The application of CHI-OVEO positively affect the color of the cherry tomato fruit because the coating helped maintain the red intensity (a* values) during storage. The red color of the in cherry tomato fruit is one of the most important quality criteria used in market or by consumers to judge the commercial quality of the fruit (Fagundes et al., 2015b). The increased red color observed in the cherry tomato fruit coated with CHI-OVEO was most likely related to the higher quantities of lycopene present in those fruit during storage. Lycopene is the main colored carotenoid in red tomato fruit, and these fruit are the most important sources of lycopene in the human diet (Stinco et al., 2013). The efficacy of CHI-OVEO coating in slowing the degradation of lycopene is noteworthy and similar to that observed for ascorbic acid. These observations were probably related to the barrier for gas exchange and slower metabolism. Increased respiration rates result in the ability of reactive oxygen groups to oxidize the lycopene (Shi, 2008).
The cherry tomato fruit coated with CHI-OVEO or only with CHI presented increase in lightness (L*) compared to the uncoated fruit or fruit coated with only OVEO. Greater lightness/brightness has been described for fruit coated with polymer-based dispersions, which can be associated with characteristics brightness and high transparency of the formed coating (de Oliveira et al., 2014). This increased lightness of the CHI and CHI-OVEO coated fruit was positively perceived by panelists who assigned higher scores for appearance and color attributes to fruit from these groups.
The phenolic acids and flavonoids detected in cherry tomato fruit were similar among the uncoated or coated fruit. However, the CHI-OVEO coating delayed any decreases and even increased specific phenolic acids or flavonoids. It is known that during the tomato fruit maturation, a variety of phenolic compounds are synthetized by hydroxylation, methylation and dehydrogenation reactions (Sánchez-Rodríguez et al., 2012; Bicudo et al., 2014; Choi et al., 2014). The synthesis or degradation of phenolic compounds is clearly associated with the ripening process, and the regulatory events in climacteric fruit (e.g., cherry tomato) depend on the action of ethylene (Alexander and Grierson, 2002). Thus, the CHI-OVEO coating interfered within the metabolism of phenolic compounds in cherry tomato fruit likely due to the creation of an internal modified atmosphere leading to the biosynthesis and accumulation of these secondary metabolites (Beckles, 2012). Overall, fruit coated with CHI-OVEO exhibited higher amounts of several phenolic compounds at the end of storage at both room and cold temperatures. Thus, given the knowledge that phenolic compounds are related to protection against fungal infection in plant tissues (Pane et al., 2016), the CHI-OVEO coating could enhance the resistance to pathogenic fungi in cherry tomato fruit during storage.
CHI and OVEO in combination inhibited spore germination and showed fungicidal in vitro effects against R. stolonifer and A. niger. The application of CHI-OVEO coating delayed the mold decay in cherry tomato fruit and enhanced important quality and sensory aspects of these fruit during storage at room or cold temperatures. The tested CHI-OVEO increased the amounts of phenolic compounds retained during the storage time assessed. CHI-OVEO coating is a feasible treatment for maintaining the quality of cherry tomato fruit during storage.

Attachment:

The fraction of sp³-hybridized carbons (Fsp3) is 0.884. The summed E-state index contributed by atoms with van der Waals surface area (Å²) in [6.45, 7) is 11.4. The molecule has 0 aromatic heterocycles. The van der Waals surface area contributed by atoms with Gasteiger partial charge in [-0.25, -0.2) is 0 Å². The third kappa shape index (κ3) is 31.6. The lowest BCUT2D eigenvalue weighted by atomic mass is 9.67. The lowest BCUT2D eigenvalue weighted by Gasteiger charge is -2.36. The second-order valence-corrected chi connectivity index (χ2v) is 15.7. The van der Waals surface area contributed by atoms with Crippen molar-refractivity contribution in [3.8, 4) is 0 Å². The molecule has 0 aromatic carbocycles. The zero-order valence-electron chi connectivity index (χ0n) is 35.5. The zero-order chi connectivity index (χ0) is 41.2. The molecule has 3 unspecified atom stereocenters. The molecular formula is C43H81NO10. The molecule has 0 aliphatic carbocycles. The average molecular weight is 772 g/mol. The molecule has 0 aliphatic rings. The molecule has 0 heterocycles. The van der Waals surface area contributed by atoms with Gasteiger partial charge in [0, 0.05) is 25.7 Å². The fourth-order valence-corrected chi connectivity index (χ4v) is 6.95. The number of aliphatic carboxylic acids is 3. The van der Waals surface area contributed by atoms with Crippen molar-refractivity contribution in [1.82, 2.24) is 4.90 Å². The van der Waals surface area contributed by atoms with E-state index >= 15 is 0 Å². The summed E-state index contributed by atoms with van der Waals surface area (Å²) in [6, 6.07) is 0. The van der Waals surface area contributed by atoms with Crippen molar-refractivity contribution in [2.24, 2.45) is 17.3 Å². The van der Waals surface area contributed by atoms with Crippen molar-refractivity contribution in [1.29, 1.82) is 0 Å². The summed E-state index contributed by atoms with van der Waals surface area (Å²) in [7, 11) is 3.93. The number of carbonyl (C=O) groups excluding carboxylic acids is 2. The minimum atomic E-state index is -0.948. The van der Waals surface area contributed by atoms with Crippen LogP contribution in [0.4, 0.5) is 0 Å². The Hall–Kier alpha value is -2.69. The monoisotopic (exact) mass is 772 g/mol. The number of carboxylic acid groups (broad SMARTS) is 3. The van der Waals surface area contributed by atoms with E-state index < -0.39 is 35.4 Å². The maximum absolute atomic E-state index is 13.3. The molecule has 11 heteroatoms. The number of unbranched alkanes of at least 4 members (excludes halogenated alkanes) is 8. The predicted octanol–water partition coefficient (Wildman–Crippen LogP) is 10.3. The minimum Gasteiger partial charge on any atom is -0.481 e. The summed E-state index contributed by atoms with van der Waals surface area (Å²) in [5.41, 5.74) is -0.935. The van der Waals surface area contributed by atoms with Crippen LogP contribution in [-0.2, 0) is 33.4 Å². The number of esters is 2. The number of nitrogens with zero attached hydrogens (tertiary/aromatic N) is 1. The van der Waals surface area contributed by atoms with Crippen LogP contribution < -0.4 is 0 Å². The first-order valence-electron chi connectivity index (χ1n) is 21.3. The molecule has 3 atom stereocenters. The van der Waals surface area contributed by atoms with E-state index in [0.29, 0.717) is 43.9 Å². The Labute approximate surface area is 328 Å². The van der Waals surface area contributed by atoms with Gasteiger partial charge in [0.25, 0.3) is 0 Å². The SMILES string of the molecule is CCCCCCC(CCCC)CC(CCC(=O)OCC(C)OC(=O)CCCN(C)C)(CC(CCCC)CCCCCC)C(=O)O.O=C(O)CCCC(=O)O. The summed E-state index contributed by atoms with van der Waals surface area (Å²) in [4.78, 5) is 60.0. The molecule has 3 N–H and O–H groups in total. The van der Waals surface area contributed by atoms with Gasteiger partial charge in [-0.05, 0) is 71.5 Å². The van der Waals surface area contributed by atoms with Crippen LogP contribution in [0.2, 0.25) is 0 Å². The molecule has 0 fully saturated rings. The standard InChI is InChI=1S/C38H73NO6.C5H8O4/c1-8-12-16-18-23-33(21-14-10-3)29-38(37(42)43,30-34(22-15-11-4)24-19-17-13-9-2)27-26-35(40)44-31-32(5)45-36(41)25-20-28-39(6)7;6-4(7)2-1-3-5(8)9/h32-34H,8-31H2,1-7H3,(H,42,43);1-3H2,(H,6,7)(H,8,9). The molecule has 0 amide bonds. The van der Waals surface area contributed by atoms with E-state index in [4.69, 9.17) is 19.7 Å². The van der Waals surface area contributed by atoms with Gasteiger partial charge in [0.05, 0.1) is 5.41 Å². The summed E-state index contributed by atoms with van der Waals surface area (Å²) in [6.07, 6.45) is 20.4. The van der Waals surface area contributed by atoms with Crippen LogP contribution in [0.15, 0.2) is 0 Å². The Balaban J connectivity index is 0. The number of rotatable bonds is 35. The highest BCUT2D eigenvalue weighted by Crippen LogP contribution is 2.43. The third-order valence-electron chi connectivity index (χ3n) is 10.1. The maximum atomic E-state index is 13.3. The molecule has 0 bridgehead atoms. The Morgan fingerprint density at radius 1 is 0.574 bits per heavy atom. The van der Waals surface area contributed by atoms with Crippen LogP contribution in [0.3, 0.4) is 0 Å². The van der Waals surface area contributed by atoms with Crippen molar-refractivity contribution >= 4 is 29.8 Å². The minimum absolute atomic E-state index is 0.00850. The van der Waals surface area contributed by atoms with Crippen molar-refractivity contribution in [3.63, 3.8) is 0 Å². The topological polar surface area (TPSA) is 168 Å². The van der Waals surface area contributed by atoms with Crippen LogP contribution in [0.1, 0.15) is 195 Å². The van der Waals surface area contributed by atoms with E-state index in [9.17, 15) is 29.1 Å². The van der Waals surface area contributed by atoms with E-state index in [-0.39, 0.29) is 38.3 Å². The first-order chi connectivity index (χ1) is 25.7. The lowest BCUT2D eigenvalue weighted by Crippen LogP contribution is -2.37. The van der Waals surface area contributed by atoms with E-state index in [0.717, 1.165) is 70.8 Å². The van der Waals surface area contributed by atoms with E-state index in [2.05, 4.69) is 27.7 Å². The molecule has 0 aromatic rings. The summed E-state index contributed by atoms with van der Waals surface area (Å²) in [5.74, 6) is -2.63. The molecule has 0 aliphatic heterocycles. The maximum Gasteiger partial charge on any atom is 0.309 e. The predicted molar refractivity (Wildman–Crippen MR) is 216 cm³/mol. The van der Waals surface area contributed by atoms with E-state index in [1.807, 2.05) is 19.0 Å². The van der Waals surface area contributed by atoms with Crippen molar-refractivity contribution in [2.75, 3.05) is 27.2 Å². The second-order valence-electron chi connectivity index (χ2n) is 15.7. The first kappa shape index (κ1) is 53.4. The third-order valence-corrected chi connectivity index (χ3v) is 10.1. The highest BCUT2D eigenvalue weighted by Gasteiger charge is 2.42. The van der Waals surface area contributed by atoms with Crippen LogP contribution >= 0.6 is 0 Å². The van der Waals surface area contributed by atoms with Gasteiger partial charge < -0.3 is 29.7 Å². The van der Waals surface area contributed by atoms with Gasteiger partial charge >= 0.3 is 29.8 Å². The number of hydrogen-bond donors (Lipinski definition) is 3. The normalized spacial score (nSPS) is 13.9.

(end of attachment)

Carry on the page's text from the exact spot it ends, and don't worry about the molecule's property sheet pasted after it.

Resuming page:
The authors TB, SA, and NA, contributed to acquisition, analysis, and interpretation of data. The authors MSM, and JM contributed to interpretation of data and critically revised manuscript. The authors BM and AC contributed to acquisition and analysis of data. ES and MM contributed to conception and design, as well as the interpretation of data. Also they drafted and critically revised the manuscript.
Conflict of Interest Statement
The authors declare that the research was conducted in the absence of any commercial or financial relationships that could be construed as a potential conflict of interest.
The authors thank CAPES-Brazil for the scholarship awarded to the first author, TB.
The Supplementary Material for this article can be found online at: https://www.frontiersin.org/article/10.3389/fmicb.2016.01724/full#supplementary-material
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Keywords: Lycopersicon esculentum L., edible coatings, phenolic compounds, storage quality
Citation: Barreto TA, Andrade SCA, Maciel JF, Arcanjo NMO, Madruga MS, Meireles B, Cordeiro ÂMT, Souza EL and Magnani M (2016) A Chitosan Coating Containing Essential Oil from Origanum vulgare L. to Control Postharvest Mold Infections and Keep the Quality of Cherry Tomato Fruit. Front. Microbiol. 7:1724. doi: 10.3389/fmicb.2016.01724
Received: 15 September 2016; Accepted: 14 October 2016;
Published: 08 November 2016.
Edited by:Andrea Gomez-Zavaglia, Center for Research and Development in Food Cryotechnology, Argentina
Reviewed by:Rolf Dieter Joerger, University of Delaware, USA
Ben Davies Tall, United States Food and Drug Administration, USA
Copyright © 2016 Barreto, Andrade, Maciel, Arcanjo, Madruga, Meireles, Cordeiro, Souza and Magnani. This is an open-access article distributed under the terms of the Creative Commons Attribution License (CC BY). The use, distribution or reproduction in other forums is permitted, provided the original author(s) or licensor are credited and that the original publication in this journal is cited, in accordance with accepted academic practice. No use, distribution or reproduction is permitted which does not comply with these terms.
*Correspondence: Marciane Magnani, firstname.lastname@example.org